Be inspired for your library’s next project from the MAPL 2017 winners.
All but one of the Marketing Awards for Public Libraries (MAPL) winners at SWITCH were LIBERO Customers, showcasing their innovative ideas to interact with their community.
Organised by the New South Wales Public Library Association (NSWPLA), the MAPLs are awarded annually, recognising highly successful marketing campaigns by public libraries.
Let’s take a look at the winners:
Harry Potter Festival
Waverley Library welcomed all witches, wizards, and magical creatures to become a Hogwarts student for a day.
As the library transformed into Snape and McGonagall’s classrooms, “students” practiced potions, wand skills, and flying lessons. The event became so popular, the library was forced to cap the event at 250 guests – as a result, an extensive wait list formed.
The event was marketed through print, community, social media network and of course, by owl, reaching more than 10,000 people.
The MAPL award was given for the libraries strategic approach to marketing, originality of solution to marketing challenges, and potential for generating widespread public visibility and support for libraries.
Bland Shire Library
Our Community Our People
Developed in direct response to Bland Shire Council’s community consultation and subsequent Community Strategic Plan goals and objectives, the “Our Community, Our People” project included a variety of activities including: Tech Savvy Seniors, Knit and Knatter, and Intergenerational activities.
“Our Community, Our People is a series of activities and programs that were developed to engage, attract and embrace the older members of the community. The activities are ongoing, developing over time and becoming self-sustaining,” said Bland Shire Council Director of Corporate, Community, Development and Regulatory Services.
“Our Community, Our People has empowered the older members of the community and fostered and developed a love of lifelong learning. It has provided an opportunity for these members of our community to gather and develop, or to build upon, existing friendships while sharing skills and knowledge.”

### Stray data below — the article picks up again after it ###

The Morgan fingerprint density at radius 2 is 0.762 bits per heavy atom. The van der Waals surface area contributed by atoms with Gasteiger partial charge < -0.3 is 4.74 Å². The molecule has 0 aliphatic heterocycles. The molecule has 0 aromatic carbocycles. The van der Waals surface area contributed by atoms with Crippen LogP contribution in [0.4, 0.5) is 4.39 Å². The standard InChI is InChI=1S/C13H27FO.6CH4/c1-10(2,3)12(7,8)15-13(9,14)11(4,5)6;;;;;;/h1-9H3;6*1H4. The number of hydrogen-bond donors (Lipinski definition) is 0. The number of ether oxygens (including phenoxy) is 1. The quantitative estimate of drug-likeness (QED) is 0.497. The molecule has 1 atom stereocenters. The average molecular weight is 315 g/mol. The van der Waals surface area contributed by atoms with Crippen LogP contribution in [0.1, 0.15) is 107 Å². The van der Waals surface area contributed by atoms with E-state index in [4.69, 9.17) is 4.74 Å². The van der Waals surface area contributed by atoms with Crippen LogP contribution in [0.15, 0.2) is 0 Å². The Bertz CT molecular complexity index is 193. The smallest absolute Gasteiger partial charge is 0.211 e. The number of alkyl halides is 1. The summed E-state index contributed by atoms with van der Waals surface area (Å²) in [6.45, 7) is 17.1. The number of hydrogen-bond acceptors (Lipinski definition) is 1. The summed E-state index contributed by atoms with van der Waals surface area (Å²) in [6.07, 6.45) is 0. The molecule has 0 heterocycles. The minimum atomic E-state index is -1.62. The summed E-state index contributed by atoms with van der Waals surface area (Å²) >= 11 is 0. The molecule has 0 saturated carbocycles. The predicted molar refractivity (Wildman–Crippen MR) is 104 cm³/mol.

Cooks, Books, and Produce
With an aim to look beyond the norm and make people think library is much more than books, the Tumut Library transformed its library into a farmer’s market for one evening.
In just four hours, the library attracted 400 guests engaging with local businesses, farmers, and chefs with pop up shops showcasing what the local area had to offer.
As well as a market stalls, the library put on two cooking demos, first generation Italians Hilda and Laurie Inglese , and the second by MasterChef 2016 winner, Elena Duggan.
The event was marketed through print, digital, and community engagement, but Kristin Twomey, Coordinator Library Services, at Snowy Valleys Council said it was the support from the entire business community that made it so great.
“We received such an overwhelming response from the local boutique business community,” said Kristin.
“Every business involved is keen to do it again, so we’ll look at doing something similar – late next year early 2019.”
As a fourth-time winner of the award, Kristin shares her words of wisdom:
“Look outside the box, it can have such a tremendous effect in your community.
“Every library is focused on so much more than books, we are essential part of the fabric in the community whether it be place making, community engaging and building.”
Susan Kane – Greater Hume Shire Council
Colin Mills Scholarship winner
Susan Kane of Greater Hume Shire Library was the successful applicant for this year’s Colin Mills scholarship.
The Colin Mills Scholarship provides the opportunity for library staff to fulfill a professional development need that is outside of their library’s normal staff development training resources.
“My passion is providing library services and programs for people in need or simply cannot access the library,” said Susan
“I have chosen to attend the Philadelphia Public Library Association Conference – Imagine the possibilities – to learn about their innovative programs on engaging wider areas of the community and how they can be adapted to suit our circumstances here in Australia.
“Children especially need these programs and social, economic, or location based circumstances should not get in the way of that.
“Just one example of how Philadelphia State Library are overcoming this is by placing the correct technology needed to provide the services in community centers and churches.”
The scholarship will also allow Susan to visit the local libraries in Philadelphia and witness how they engage their wider community.
Susan will attend the conference in March and promote her findings next year.